Truthdigger of the Week: Daniel Jones, the Senate’s Chief Investigator Into Torture by the CIA
Every week the Truthdig editorial staff selects a Truthdigger of the Week, a group or person worthy of recognition for speaking truth to power, breaking the story or blowing the whistle. It is not a lifetime achievement award. Rather, we’re looking for newsmakers whose actions in a given week are worth celebrating.
In 2009, after long public outrage over allegations of torture and a New York Times report that a senior CIA official had destroyed videotapes that showed brutal interrogations, the U.S. Senate opened an investigation into the CIA’s post-9/11 detention and interrogation program, conducted under the administration of George W. Bush.
The CIA had told Bush and the public that what it called “enhanced interrogation techniques”—among them waterboarding, prolonged standing and sleep deprivation—were necessary to protect national security.
With the cooperation of the CIA, Senate investigators began their work in the basement of a CIA building in Virginia. They were told that the computers they were given were not accessible by the CIA. In 2014, they concluded in a 525-page public summary of findings that the CIA had lied with abandon: The truth was torture didn’t beget information that could be used to thwart future attacks, interrogators’ methods were far worse than officials admitted, and the agency had routinely covered up its activities and impeded efforts to oversee them. The classified version of the report runs to 6,700 pages.
It also emerged that the CIA had conducted a secret counterinvestigation into the Senate investigators. In other words, the U.S. government’s intelligence and national security apparatus spied on Congress.
This week, the man who led the Senate investigation and became the primary target of the CIA’s investigation, spoke out for the first time. Daniel Jones, a former FBI counterterrorism analyst, spent six years directing the Senate’s inquiry, which involved the review of 6.3 million pages of internal CIA documents. The public version of the study exceeded 500 pages.
In 2010, Jones and his team came across the results of a parallel inquiry the CIA conducted into itself to gain an understanding of its own use of torture. The authors of that document—which Jones dubbed the “Panetta Review,” after former CIA Director Leon Panetta—concluded that “the CIA misrepresented the success of the program to the president of the United States, the Congress and the United States people,” said Jones.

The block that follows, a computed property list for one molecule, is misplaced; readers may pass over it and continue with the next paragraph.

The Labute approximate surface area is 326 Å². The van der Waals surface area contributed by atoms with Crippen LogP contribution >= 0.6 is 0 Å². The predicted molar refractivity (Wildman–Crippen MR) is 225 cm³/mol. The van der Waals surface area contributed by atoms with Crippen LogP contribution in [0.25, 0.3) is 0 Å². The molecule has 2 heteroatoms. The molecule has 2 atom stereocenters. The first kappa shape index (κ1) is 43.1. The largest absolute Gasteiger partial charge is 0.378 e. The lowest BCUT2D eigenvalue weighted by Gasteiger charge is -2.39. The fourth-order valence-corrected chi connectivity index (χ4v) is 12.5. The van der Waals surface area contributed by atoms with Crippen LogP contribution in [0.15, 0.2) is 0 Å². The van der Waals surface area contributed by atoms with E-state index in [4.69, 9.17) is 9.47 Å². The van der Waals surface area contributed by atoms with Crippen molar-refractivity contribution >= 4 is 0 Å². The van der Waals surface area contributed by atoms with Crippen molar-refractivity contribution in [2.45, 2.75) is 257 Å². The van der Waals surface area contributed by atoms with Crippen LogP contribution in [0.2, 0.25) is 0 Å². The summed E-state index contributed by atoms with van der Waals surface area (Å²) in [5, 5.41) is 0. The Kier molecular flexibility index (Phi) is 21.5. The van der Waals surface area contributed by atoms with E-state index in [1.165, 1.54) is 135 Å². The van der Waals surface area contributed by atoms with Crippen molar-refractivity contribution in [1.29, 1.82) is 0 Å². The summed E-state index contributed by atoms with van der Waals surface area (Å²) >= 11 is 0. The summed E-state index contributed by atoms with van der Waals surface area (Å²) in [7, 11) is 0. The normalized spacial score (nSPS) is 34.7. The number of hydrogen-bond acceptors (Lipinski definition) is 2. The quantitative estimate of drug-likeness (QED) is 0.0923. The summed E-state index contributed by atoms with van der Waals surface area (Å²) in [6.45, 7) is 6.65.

The discovery prompted Jones to take drastic action.
“The CIA has a history of destroying its documents, destroying its own records,” Jones told The Guardian. “And this was a record that was so incongruent with the CIA’s response that they gave to us, we felt a need to preserve it.
“To preserve that document … we decided to bring back a portion of that document to the Senate Intelligence Committee.” In violation of the committee’s agreement with the CIA, one night after midnight in the summer of 2013 Jones printed out pages he considered to be crucial to the Senate’s investigation, placed them in a messenger bag, drove to his office on Capitol Hill and placed them in a safe.
Before the committee made its findings public in December 2014, CIA Director John Brennan announced that the CIA had searched the Senate committee’s computers and that it would conduct a deeper investigation into the activities of the investigators and associated Senate staffers. Agency officials accessed Jones’ work and reconstructed his emails.
As Spencer Ackerman, the journalist with whom Jones spoke, wrote in The Guardian, the revelation sparked “an unprecedented clash between the agency and its legislative overseers on Capitol Hill.” The battle saw each side call for the Justice Department to pursue a criminal investigation into the other, and Jones and his report were condemned by the CIA, denounced by committee Republicans and, it appears, abandoned by President Barack Obama.
Jones’ work culminated in the passage of an anti-torture law, but it did not bring to justice the officers who tortured and the officials who tried to cover it up. And some of the scandal’s major figures remain untouched. “People who played a significant role in this program, who are in the report, continue to play significant roles in sensitive programs at the agency,” Jones said. “To me, it’s a huge lost opportunity.
“This is John Brennan’s CIA, Obama’s CIA,” he continued. “[Agency leaders are] providing inaccurate information to the president of the United States in the present day.”
Mark Udall, a former Democratic senator on the committee, has added: “The deeper, more endemic problem lies in a CIA, assisted by a White House, that continues to try to cover up the truth. I worry that an agency that has yet to acknowledge these mistakes could continue to make them under a new administration.”
Jones now works as a policy consultant in Washington, D.C. Dianne Feinstein, the Senate inquiry committee’s top Democrat, called the CIA’s spying on Congress a constitutional crisis, one that would seem to rise at least to the level of the 1970s Watergate affair. But as The Guardian’s reporting makes clear, Obama and his Justice Department aren’t interested.
Daniel Jones is our Truthdigger of the Week.